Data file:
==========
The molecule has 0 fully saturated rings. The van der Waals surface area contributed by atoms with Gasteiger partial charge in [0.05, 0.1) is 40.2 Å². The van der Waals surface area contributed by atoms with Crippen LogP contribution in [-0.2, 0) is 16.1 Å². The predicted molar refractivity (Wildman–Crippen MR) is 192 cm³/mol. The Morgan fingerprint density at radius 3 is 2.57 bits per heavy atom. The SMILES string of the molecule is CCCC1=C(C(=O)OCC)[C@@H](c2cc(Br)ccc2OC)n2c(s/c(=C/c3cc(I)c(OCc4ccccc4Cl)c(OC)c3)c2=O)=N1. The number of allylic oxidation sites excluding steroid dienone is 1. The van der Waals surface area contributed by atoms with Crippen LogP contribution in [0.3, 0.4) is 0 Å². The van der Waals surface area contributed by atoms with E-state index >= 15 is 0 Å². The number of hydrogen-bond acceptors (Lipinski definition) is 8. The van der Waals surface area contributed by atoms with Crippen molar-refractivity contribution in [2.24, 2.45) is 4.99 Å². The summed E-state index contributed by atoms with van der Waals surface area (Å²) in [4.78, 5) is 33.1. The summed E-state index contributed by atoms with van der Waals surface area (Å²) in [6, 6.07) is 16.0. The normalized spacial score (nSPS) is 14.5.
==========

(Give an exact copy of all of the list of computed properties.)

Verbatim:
The molecule has 0 fully saturated rings. The van der Waals surface area contributed by atoms with Gasteiger partial charge in [0.05, 0.1) is 40.2 Å². The van der Waals surface area contributed by atoms with Crippen LogP contribution in [-0.2, 0) is 16.1 Å². The predicted molar refractivity (Wildman–Crippen MR) is 192 cm³/mol. The Morgan fingerprint density at radius 3 is 2.57 bits per heavy atom. The SMILES string of the molecule is CCCC1=C(C(=O)OCC)[C@@H](c2cc(Br)ccc2OC)n2c(s/c(=C/c3cc(I)c(OCc4ccccc4Cl)c(OC)c3)c2=O)=N1. The number of allylic oxidation sites excluding steroid dienone is 1. The van der Waals surface area contributed by atoms with Crippen LogP contribution in [0.3, 0.4) is 0 Å². The van der Waals surface area contributed by atoms with E-state index >= 15 is 0 Å². The number of hydrogen-bond acceptors (Lipinski definition) is 8. The van der Waals surface area contributed by atoms with Crippen molar-refractivity contribution in [2.24, 2.45) is 4.99 Å². The summed E-state index contributed by atoms with van der Waals surface area (Å²) in [4.78, 5) is 33.1. The summed E-state index contributed by atoms with van der Waals surface area (Å²) in [6, 6.07) is 16.0. The normalized spacial score (nSPS) is 14.5.